The animation is astounding, as expected, and the inside jokes aimed at adults whip by. They save one of their best moments for the credit roll but I won’t spoil those here because they’re meant to be surprises.

It has been mostly depressing to watch those movies that were planned so long ago by the uber gods at Pixar revolve only around male characters. That helped to set up a model that would be hard to shake. In some respects it was then in Pixar’s hand to help switch that. While audiences are still conditioned to warm up more to a male character than a female one, things are changing in that respect. Frozen became a phenom because it was such a good movie. It didn’t matter in the end that its leads were female.

The same can be said for Inside Out. It, like Mad Max: Fury Road in one fell swoop erases the impetus to tell stories where only men are important.

See, now, that wasn’t so hard, was it? All they really had to do is take a script they would have written for a boy character and flip the gender. She’s still a hockey player, for instance, traditionally a “boy sport.” They don’t rejigger her emotional life to make her more subservient or irrational. There isn’t any marker to identify her as a girl except that she’s a girl. This is where feminism wants to go, incidentally. We don’t want to take over the world we just want to know we exist and that we matter, as people.

Inside Out is funny and full of life. Growing up is hard. Watching young ones grow up even harder. Too many animated films romanticize childhood without acknowledging that bumpy roads make us more interesting. This film helps us to remember how oddly complex and unique from one another we are because of the way we build our memories. For an animated film it slyly goes deep. It will melt your heart and make you laugh. It will surely be one of the year’s best.


You don’t know how hearts burn
For love that cannot live yet never dies
Until you’ve faced each dawn with sleepless eyes
You don’t know what love is – Billie Holiday

Into the world of housewives, martinis, long leather gloves, Packards and country homes comes the story of a young woman’s sexual identity emerging in a world that doesn’t yet welcome it. It comes anyway. It comes the moment Therese (Rooney Mara) lays eyes on the exquisite creature known as Carol. Tall, draped in a floor length fur coat, with a shock of blonde hair swept back, she is undeniably compelling. Terese’s gaze is so direct, so purely sincere that she too becomes compelling. In a moment, Carol (Cate Blanchett) is by her side. In another moment they are arranging to meet somewhere for some reason under the guise of friendship.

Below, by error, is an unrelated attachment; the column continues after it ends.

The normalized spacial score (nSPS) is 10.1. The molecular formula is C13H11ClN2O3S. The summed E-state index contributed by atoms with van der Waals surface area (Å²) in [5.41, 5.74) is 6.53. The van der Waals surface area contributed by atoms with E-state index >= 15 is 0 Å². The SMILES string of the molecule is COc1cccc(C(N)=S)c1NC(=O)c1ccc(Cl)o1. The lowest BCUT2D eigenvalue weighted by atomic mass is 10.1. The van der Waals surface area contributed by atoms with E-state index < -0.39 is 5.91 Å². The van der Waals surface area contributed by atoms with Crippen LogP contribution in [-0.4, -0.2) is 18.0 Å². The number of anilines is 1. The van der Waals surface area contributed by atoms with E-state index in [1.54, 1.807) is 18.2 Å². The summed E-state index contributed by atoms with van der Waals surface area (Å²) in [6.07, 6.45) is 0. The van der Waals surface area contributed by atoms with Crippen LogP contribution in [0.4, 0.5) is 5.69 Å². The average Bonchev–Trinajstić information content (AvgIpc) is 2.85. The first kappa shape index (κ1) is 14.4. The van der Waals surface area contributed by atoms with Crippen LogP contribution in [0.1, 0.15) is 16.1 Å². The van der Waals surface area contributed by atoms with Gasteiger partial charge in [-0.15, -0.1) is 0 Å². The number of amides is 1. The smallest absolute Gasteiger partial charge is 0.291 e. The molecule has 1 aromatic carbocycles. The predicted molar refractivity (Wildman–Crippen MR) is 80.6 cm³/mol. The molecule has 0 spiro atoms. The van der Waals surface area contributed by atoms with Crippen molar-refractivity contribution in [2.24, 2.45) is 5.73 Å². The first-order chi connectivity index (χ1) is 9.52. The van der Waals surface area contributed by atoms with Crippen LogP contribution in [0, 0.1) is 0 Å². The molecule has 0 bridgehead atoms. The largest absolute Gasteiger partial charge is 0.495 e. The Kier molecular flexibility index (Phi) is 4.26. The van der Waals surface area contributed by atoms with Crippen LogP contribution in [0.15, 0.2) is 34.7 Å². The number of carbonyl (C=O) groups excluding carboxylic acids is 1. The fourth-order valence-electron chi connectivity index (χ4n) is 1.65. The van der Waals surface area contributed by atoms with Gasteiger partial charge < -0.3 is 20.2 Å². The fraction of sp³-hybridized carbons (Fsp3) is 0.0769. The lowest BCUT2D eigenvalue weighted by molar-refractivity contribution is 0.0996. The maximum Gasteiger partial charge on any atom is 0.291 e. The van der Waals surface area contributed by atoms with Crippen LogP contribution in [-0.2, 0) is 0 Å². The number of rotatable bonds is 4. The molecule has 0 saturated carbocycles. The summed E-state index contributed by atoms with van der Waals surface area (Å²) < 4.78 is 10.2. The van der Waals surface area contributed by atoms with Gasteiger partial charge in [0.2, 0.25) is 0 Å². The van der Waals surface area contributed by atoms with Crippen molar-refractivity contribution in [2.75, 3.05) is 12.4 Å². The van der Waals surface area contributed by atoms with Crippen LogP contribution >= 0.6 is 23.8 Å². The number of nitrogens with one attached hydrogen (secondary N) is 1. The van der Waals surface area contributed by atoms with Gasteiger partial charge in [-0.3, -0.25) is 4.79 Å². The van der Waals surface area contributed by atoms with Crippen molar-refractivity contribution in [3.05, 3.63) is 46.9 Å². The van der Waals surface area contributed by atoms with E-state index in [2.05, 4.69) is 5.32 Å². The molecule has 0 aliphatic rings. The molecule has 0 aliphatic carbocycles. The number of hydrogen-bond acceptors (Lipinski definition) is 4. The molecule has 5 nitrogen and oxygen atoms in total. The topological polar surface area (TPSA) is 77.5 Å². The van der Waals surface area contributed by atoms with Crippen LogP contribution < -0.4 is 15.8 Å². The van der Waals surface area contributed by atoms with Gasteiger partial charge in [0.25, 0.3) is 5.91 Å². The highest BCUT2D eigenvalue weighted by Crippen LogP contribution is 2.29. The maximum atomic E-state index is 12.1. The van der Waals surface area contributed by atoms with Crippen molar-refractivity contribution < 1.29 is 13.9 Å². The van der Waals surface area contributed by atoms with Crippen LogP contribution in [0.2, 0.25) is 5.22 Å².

There is so much beauty in Carol’s world it’s hard to imagine that any kind of ugly attitudes could have flourished around it. Adapted by Phyllis Nagy from a Patricia Highsmith novel (The Price of Salt), Haynes shot the film in Super 16 with his trusty cinematographer Edward Lachmann, score by Carter Burwell, and with Sandy Powell doing the glorious costumes, Carol is top to bottom a lavishly put together film, of the kind we don’t get to see that often anymore. Carol’s entire way of being is so authentic to the time you feel like you can smell her perfume and cake powder.

Blanchett is superb as the titular character, allowing heat to flow through her as she seduces a woman years younger than her, carefully but deliberately. She bobs between resisting her husband whose touch she can’t stand, giving of herself to her adored daughter, and allowing her own indulgent pleasure to creep in when she’s with Therese. Mara, though, is the real surprise here, holding down much of the film herself, revealing tender vulnerability and that occasional dimpled smile.

It’s the 1950s. Blanchett is married with a child. Mara has a boyfriend who is looking to get married. They’re playing out what society has decided is best for them.They inch closer to each other with questions. Will you meet me for lunch, will you meet me for tea. The questions escalate and before long the two women are spending a questionable amount of time together raising suspicions about their relationship. They are drawn in by an attraction they can’t resist nor explain nor fully comprehend. They go with it because they must.

Far From Heaven was about repressed desire stuffed inside the box of a “normal marriage” until it morphs into tragedy. Carol is about the step beyond that, the bold admission, the self-acceptance. Blanchett’s husband, played by Kyle Chandler, can’t accept his wife’s ongoing affairs with other women. He vows to do everything in his power to bring her back, even going so far as to threaten her with sole custody of their child. Because he can prove she is what he says she is (a woman who’s amorous with other women) the courts will side with him and she’ll never see her daughter again.